What is clipping?

I've heard from people and from manufacturer's websites that clipping is bad. My receiver has a clip indicator. What is clipping? what are its affects on my speakers? what do i do about it?
Clipping is the term for the graphical indication (on an oscilloscope) of the waveform of the signal (music) being deformed because the amplifier has reached and exceeded its maximum power. Said a simpler way, it's the product of any ampifier stage simply running out of power. The waveform squashes--deforms--and the sound quality then varies from not good to absolutely horrible depending on degree of clipping.

Clipping produces, generally, highly distorted sound with too much high-frequency distortion--again, depending on degree of overdrive--that CAN damage speakers.

If you're seeing your clipping indicator blink just occasionally, probably you need do nothing. If you see it blinking frequently, you need to turn down the level several decibels--unless you want to damage a speaker. Of course, the solution to this entire problem is buying more power--and not just a little more. If you're seeing the indicator blink often, you need probably at least 3dB and maybe as much as 6dB more power; 3dB is double what you have and 6dB is 4 times what you have.
Hi Rajmago,

Your speakers have a “recommended” power rating as stated in their literature. These figures are only guidelines for matching to your amplifier or receiver. The speakers can actually accept much more peak power than the specification indicates as long as the power (wattage) is undistorted or “unclipped”. IT IS EASIER TO DAMAGE THE SPEAKER WITH TOO LITTLE POWER RATHER THAN TOO MUCH!

The music that your system plays normally requires very little power to provide a reasonable volume level. The rest of the amplifier power waits in reserve to allow for dynamic peaks in the music – the crescendo of an orchestra or the impact of a drum or bass guitar. These types of passages cause the amplifier to put out many times the amount of power it does during the softer sections.

If the amplifier does not have sufficient “dynamic power reserves” or “current capability” (the muscle behind the amp’s power rating) the amplifier can go into a condition called “clipping” where the power becomes distorted. This clipping distortion is seen by the speaker as heat and can damage the fragile wires in the voice coil sections of the speaker elements. With severe clipping these wires can separate from each other or literally burn and char. If this occurs, the sound will become distorted or you will hear a scraping noise. In some cases a damaged driver will not make any sound at all. If you are concerned about your amplifier’s current capability you should contact your dealer for advice.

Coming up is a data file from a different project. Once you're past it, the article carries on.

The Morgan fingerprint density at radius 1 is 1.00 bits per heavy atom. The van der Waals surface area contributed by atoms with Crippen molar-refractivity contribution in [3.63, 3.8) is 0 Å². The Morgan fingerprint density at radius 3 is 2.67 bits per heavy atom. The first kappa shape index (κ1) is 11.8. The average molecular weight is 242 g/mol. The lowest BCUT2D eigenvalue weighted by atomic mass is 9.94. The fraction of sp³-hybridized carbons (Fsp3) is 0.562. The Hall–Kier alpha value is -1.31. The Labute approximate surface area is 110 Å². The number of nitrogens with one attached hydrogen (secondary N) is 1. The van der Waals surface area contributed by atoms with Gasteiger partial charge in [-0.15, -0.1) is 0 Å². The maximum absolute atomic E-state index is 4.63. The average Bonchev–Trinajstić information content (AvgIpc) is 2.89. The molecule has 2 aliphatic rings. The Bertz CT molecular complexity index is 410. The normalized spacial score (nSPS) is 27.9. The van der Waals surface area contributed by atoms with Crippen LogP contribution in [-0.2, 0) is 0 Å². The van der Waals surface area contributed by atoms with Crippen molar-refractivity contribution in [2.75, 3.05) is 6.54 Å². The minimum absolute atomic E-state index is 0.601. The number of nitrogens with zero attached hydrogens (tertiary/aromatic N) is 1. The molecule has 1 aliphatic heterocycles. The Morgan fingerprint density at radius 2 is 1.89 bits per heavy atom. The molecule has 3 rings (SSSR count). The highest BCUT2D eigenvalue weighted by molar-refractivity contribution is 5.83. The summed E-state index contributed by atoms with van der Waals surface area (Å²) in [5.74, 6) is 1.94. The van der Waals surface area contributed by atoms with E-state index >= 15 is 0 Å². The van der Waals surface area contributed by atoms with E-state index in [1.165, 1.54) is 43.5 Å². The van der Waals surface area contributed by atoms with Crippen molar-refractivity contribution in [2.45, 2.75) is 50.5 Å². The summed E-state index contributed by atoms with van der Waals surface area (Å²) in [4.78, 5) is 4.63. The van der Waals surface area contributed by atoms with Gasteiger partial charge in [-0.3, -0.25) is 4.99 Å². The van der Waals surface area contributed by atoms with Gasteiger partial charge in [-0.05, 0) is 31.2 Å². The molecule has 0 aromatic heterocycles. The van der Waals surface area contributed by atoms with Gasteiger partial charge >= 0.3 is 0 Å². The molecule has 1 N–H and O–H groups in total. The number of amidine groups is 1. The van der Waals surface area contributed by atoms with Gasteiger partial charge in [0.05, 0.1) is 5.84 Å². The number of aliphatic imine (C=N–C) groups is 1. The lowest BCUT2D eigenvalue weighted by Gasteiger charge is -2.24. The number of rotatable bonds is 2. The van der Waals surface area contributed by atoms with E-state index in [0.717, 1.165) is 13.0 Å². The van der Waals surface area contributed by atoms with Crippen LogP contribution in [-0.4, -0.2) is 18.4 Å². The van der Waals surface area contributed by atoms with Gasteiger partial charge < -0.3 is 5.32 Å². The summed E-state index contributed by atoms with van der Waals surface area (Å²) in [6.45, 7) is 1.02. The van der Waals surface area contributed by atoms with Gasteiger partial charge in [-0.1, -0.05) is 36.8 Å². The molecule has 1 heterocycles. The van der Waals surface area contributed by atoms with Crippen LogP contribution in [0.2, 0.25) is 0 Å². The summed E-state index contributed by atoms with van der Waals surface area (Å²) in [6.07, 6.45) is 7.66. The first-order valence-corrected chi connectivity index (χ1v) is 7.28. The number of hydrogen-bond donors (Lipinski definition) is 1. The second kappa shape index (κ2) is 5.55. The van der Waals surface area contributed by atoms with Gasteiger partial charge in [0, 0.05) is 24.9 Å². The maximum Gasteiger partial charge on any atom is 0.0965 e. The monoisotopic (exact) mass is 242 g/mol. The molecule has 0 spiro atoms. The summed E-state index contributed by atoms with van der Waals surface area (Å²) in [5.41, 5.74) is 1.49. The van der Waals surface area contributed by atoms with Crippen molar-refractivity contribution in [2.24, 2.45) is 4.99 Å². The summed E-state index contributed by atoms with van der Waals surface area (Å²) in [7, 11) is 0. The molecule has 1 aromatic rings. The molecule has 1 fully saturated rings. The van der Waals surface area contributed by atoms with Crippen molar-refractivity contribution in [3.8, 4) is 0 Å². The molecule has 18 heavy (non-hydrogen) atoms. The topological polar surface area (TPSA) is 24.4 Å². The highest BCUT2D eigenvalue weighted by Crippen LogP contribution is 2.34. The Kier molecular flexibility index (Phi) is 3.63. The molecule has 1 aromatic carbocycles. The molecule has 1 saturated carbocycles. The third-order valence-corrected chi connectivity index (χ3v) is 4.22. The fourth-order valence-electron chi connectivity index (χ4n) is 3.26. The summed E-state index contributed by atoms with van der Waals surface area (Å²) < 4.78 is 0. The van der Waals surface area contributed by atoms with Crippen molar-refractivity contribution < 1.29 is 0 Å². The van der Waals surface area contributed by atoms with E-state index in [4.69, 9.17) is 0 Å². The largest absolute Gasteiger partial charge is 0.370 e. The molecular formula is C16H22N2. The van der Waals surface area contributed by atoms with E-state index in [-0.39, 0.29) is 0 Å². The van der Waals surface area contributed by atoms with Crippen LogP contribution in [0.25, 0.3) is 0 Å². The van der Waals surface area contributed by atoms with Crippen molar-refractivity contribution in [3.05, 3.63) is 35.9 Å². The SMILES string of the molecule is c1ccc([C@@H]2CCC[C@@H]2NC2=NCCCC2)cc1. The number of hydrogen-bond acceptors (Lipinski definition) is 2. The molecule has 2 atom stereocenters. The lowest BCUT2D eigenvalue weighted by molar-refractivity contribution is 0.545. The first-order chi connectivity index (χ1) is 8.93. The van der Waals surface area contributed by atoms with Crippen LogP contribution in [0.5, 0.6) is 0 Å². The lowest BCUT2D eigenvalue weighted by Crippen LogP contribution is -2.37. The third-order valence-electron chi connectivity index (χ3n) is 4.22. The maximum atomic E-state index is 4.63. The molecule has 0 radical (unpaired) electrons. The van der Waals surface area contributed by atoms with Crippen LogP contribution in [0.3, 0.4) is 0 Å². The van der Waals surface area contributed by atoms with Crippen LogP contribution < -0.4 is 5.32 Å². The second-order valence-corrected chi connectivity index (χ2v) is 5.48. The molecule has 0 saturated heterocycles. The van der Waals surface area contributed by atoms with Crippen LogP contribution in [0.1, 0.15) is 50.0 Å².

Best Regards,

Barry Kohan

Disclaimer: I am a speaker manufacturer.
Clipping occurs when a circuit runs out of power. That is, the signal requires more output than the power supply can deliver to the output stage OR when the output stage itself is saturated. The end result is an increase in multiple types of distortion and the resultant decrease in sonic quality. You can avoid this by buying the biggest, most robustly built "gonzo" amplifier that you can find and / or by running highly efficient speakers that are easy to drive and / or keeping your volume down to something below a roar. The level of "acceptable roaring" will be dictated by the individual power capacity of the amp, the sensitivity and reactance of the speakers and the size of the room that you're trying to pressurize. Sean
Clipping is one of those non-intuitive electronics terms that basically means the amplifier has exceeded its maximum power output. When this happens, an oscilloscope will show the waveform with the top part of the audio signal "clipped off" (imagine an upside-down, U-shaped curve with the top section flattened, or "clipped"). When an amplifier "clips" the waveform, it produces a substantial amount of distortion until the power supply recovers sufficiently, or the volume is turned down. Severe clipping is quite audible, and if not corrected you can burn out the tweeters (which are the drivers most susceptible to damage from clipping-induced distortion), and sometimes the mid-range driver as well.

Clipping is a problem when you have a low-power amp, or very inefficient speakers that require a lot of power to drive them. There are three solutions:
1. play the speakers at lower sound pressure levels (volume) to reduce the demand on the amplifier;
2. get more efficient speakers (every 3db increase in efficiency reduces by half the amount of needed amplifier power);
3. get a more power amplifier (remembering that a 3db power increase requires a doubling of amplifier power).
thanks guys. much clearer now.
Clipping happens when an amp receives an INPUT signal beyond its capability.

There are two theories why a clipping amp overheats tweeters: excess harmonics & compression.

The older theory, excess harmonics, suggests that the clipped low frequency signals create higher frequency harmonic multiples of themselves which overload the tweeters.

The compression theory suggests that, although the low frequencies have become limited due to a shortage of power, the unclipped high frequencies overload the tweeters.

Odds are both theories are right. Both rest on the tweeter's greater efficiency relative to the low frequency drivers.

So what's to blame for the tweeter damage? The wacky sounding distortion? The amp's evil heat ray? Neither! The overdriven speaker coil spending too much time outside the gap with its magnet structure loses the heat transfer game and so overheats and burns.